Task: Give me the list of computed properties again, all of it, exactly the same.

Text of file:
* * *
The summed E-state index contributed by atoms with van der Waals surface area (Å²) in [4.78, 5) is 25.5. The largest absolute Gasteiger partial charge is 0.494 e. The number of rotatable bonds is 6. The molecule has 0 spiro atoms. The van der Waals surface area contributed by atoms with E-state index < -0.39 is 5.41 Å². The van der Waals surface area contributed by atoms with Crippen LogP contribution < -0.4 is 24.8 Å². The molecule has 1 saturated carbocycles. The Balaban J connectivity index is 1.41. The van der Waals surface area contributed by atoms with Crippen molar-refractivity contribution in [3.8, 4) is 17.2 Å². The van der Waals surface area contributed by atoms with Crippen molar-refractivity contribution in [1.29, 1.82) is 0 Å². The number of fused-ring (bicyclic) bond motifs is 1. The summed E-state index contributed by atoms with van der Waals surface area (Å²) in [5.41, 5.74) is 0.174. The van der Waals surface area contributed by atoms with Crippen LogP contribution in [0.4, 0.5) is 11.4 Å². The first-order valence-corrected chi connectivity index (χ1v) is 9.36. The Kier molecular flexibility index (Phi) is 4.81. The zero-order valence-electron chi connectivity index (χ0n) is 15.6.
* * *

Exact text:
The summed E-state index contributed by atoms with van der Waals surface area (Å²) in [4.78, 5) is 25.5. The largest absolute Gasteiger partial charge is 0.494 e. The number of rotatable bonds is 6. The molecule has 0 spiro atoms. The van der Waals surface area contributed by atoms with E-state index < -0.39 is 5.41 Å². The van der Waals surface area contributed by atoms with Crippen LogP contribution < -0.4 is 24.8 Å². The molecule has 1 saturated carbocycles. The Balaban J connectivity index is 1.41. The van der Waals surface area contributed by atoms with Crippen molar-refractivity contribution in [3.8, 4) is 17.2 Å². The van der Waals surface area contributed by atoms with Crippen molar-refractivity contribution in [1.29, 1.82) is 0 Å². The number of fused-ring (bicyclic) bond motifs is 1. The summed E-state index contributed by atoms with van der Waals surface area (Å²) in [5.41, 5.74) is 0.174. The van der Waals surface area contributed by atoms with Crippen LogP contribution in [0.4, 0.5) is 11.4 Å². The first-order valence-corrected chi connectivity index (χ1v) is 9.36. The Kier molecular flexibility index (Phi) is 4.81. The zero-order valence-electron chi connectivity index (χ0n) is 15.6.